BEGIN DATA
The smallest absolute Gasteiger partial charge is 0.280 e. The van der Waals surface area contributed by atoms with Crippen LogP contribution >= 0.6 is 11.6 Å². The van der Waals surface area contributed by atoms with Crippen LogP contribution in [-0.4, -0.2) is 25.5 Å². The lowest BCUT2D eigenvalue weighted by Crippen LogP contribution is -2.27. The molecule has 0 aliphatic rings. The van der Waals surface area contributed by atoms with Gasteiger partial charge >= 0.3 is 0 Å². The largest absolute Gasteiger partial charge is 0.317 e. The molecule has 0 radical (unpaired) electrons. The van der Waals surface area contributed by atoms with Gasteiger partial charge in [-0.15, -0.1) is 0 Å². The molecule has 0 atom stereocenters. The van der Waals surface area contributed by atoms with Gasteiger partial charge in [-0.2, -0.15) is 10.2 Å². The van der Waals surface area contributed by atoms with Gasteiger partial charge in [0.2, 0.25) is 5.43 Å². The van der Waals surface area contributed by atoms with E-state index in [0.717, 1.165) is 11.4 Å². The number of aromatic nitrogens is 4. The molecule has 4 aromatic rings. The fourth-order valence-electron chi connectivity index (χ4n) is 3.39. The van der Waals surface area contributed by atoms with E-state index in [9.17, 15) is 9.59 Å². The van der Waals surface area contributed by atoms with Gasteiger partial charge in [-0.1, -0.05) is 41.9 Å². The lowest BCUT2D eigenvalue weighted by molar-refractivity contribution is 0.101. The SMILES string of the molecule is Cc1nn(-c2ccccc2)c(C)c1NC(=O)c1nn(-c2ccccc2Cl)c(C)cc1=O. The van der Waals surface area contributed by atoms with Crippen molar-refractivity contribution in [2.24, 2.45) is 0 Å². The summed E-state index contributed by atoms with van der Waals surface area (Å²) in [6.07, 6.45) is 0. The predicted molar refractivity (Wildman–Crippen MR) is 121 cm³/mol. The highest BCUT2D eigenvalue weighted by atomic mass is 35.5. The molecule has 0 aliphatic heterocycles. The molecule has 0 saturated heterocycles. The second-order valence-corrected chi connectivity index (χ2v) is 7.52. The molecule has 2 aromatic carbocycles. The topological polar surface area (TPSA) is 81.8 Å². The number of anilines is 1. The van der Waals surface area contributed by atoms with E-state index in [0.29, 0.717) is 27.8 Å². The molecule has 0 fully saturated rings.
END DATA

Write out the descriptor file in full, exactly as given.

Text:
The smallest absolute Gasteiger partial charge is 0.280 e. The van der Waals surface area contributed by atoms with Crippen LogP contribution >= 0.6 is 11.6 Å². The van der Waals surface area contributed by atoms with Crippen LogP contribution in [-0.4, -0.2) is 25.5 Å². The lowest BCUT2D eigenvalue weighted by Crippen LogP contribution is -2.27. The molecule has 0 aliphatic rings. The van der Waals surface area contributed by atoms with Gasteiger partial charge >= 0.3 is 0 Å². The largest absolute Gasteiger partial charge is 0.317 e. The molecule has 0 radical (unpaired) electrons. The van der Waals surface area contributed by atoms with Gasteiger partial charge in [-0.15, -0.1) is 0 Å². The molecule has 0 atom stereocenters. The van der Waals surface area contributed by atoms with Gasteiger partial charge in [-0.2, -0.15) is 10.2 Å². The van der Waals surface area contributed by atoms with Gasteiger partial charge in [0.2, 0.25) is 5.43 Å². The van der Waals surface area contributed by atoms with E-state index in [0.717, 1.165) is 11.4 Å². The number of aromatic nitrogens is 4. The molecule has 4 aromatic rings. The fourth-order valence-electron chi connectivity index (χ4n) is 3.39. The van der Waals surface area contributed by atoms with E-state index in [9.17, 15) is 9.59 Å². The van der Waals surface area contributed by atoms with Gasteiger partial charge in [-0.1, -0.05) is 41.9 Å². The lowest BCUT2D eigenvalue weighted by molar-refractivity contribution is 0.101. The SMILES string of the molecule is Cc1nn(-c2ccccc2)c(C)c1NC(=O)c1nn(-c2ccccc2Cl)c(C)cc1=O. The van der Waals surface area contributed by atoms with Crippen molar-refractivity contribution in [2.24, 2.45) is 0 Å². The summed E-state index contributed by atoms with van der Waals surface area (Å²) in [6.07, 6.45) is 0. The predicted molar refractivity (Wildman–Crippen MR) is 121 cm³/mol. The highest BCUT2D eigenvalue weighted by atomic mass is 35.5. The molecule has 0 aliphatic heterocycles. The molecule has 0 saturated heterocycles. The second-order valence-corrected chi connectivity index (χ2v) is 7.52. The molecule has 2 aromatic carbocycles. The topological polar surface area (TPSA) is 81.8 Å². The number of anilines is 1. The van der Waals surface area contributed by atoms with E-state index in [0.29, 0.717) is 27.8 Å². The molecule has 0 fully saturated rings.